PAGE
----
‘Twas such a beautiful Saturday afternoon, lots of the folks who packed The Distillery last week must have been outside collecting Vitamin D from the sun. Still, we had some folks, a new songwriter, Kevin McDaniel and some great tunes.
Instead of starting with a standard from the American Songbook, Donnie and I opened with “Ashokan Farewell,” Jay Unger’s tune which most of us remember as the theme to the Ken Burns miniseries, “The Civil War.” The low whistle resonated beautifully within The Distillery’s lovely acoustics. He accompanied me on my jazzy tune, “Deliver Me,” reading down the horn chart. On my album, “Sleep Naked,” Donnie played the same line with his baritone sax. It’s a whole new number with the low whistle.
Brewster Smith and his NYC bandmate, Jon King, played a couple of Brewster’s songs: “Sweet Dreams,” and the country flav, “Losing Your Love.” I did a little background singing. These guys are tight. They’ve been recording together for a spell and Brewster’s new cd is about to drop.
Lucas Rotman joined us again. Instead of his baritone guitar, he brought a banjo. Now it’s hard for me to stay away from banjo jokes. I’ll try. Really I will. A bunch of us joined in on Lucas’ songs, “Concrete Ship” and “Angelina.” His tunes are so rich. I’m hoping he’ll send in the lyrics to at least one of these gems, so I can share them with you. He’s a writer folks. And the banjo sounded great.
Kevin Mc Daniel heard us play last week at “Woodsongs” at The Sullivan County Museum. He hails from Hurleyville. Or does he hurl from Hayleyville? It’s one of these. Anyway, Kevin performed his song, “Caveat Emptor,” ragging on big oil. This, of course is Latin for “buyer beware.” Seems that a number of us have songs that are aimed at Haliburton et al. It must be the fresh air and water of Sullivan County. However, in the spirit of magnanimity, I would like to invite anyone who has a song praising Big Oil to please pop by and perform it for us. Please:)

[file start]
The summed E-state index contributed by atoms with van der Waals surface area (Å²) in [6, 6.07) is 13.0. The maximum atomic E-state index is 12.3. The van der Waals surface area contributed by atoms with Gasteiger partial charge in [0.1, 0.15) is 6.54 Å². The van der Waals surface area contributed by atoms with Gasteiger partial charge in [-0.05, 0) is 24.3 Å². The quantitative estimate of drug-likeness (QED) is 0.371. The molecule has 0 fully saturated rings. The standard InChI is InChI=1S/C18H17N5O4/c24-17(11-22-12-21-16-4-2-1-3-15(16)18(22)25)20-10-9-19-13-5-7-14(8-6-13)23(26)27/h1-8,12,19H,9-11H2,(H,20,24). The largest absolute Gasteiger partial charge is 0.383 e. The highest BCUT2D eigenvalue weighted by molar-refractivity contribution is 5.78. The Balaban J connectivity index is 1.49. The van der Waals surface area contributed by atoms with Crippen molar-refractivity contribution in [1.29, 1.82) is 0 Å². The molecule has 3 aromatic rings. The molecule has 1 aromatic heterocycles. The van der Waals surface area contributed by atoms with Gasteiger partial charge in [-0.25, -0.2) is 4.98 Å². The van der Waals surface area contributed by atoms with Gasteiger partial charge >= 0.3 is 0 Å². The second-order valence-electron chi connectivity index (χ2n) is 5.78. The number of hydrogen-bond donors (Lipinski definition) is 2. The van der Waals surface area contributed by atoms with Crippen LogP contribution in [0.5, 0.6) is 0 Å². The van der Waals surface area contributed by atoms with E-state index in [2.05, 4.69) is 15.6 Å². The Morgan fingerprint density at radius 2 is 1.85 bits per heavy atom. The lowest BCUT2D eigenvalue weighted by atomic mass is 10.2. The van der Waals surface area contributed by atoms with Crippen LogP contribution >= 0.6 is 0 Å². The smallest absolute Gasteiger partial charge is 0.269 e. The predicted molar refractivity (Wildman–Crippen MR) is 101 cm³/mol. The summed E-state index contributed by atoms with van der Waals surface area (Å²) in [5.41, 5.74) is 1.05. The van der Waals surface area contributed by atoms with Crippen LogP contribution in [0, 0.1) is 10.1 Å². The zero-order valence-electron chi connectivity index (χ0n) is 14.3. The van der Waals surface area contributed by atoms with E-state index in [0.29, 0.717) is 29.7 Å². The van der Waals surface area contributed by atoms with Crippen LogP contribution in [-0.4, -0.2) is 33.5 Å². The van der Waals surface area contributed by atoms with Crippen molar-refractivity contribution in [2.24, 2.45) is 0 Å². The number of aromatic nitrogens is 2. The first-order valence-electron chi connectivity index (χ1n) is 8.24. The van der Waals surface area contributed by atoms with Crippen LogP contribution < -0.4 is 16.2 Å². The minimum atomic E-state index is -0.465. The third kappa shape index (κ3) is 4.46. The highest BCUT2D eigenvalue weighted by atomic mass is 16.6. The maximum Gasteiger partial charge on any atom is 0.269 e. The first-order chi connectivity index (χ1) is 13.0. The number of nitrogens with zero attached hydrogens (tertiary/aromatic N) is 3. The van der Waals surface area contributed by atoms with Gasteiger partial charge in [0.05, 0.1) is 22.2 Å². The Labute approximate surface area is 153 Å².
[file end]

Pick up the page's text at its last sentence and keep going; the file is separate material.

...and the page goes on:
Commercial break: We’ve been “blurbed” in The River Reporter. http://www.riverreporter.com/artsandleisure/4302/2013/03/13/sullivan-county-songwriters. Now back to our narrative.
As there was some time left, we started up the rotation again with Brewster and Jon playing more Brewster songs. The two songs were “What’s Due” and “Johnny Action.” Johnny Action is a pretty amazing tune. It starts in a gorgeous bossa nova and moves into a darker, three note riff, while telling the story of an old schoolmate who ends up dead. I love this tune.
I performed, “Enlightenment,” which leads off my “Sleep Naked” cd. Ever get annoyed by someone who’s in the process of recovering from addiction and keeps calling to tell you about all their latest “aha” moments? That’s what “Enlightenment” is about. I also did the New Orleans style, “Do You Want Me?” with Brewster on percussion for both tunes.
Lucas came be back with his rocker, “Pauline,” with a Chuck Berry feel. Just before 5pm, everybody then grabbed a chair and joined in on a final blues, “Sitting on Top of the World” with Lucas fronting the vocals. (It’s a blues sung by John Lee Hooker and written, we believe, by the Mississippi Sheiks.)
Many thanks to our small, but appreciative audience, especially Maureen Neville, who has been a major supporter of SC^2. Here she is, in front of the glorious new addition to The Distillery, a chainshaw carving of eagles by local artist, Paul Stark. According to Stacy Cohen, the co-owner of The Dancing Cat and Catskill Distillery, Paul is also a musician with a ton of original tunes. I won’t believe it till he comes in here and shares them with us. Up until then, it’s just hearsay.
Paul’s ubiquitous carvings at The Dancing Cat and The Catskill Distillery are outrageous. He’s is a master of this genre. Here’s what this brand new carving looks like up close:
OK. I made it through this whole post without one banjo joke.
Here’s Lucas tipping his hat to my restraint:
But I cannot restrain myself from quoting Mark Twain who said:
“A gentleman is someone who knows how to play the banjo and
Many thanks, Samuel:)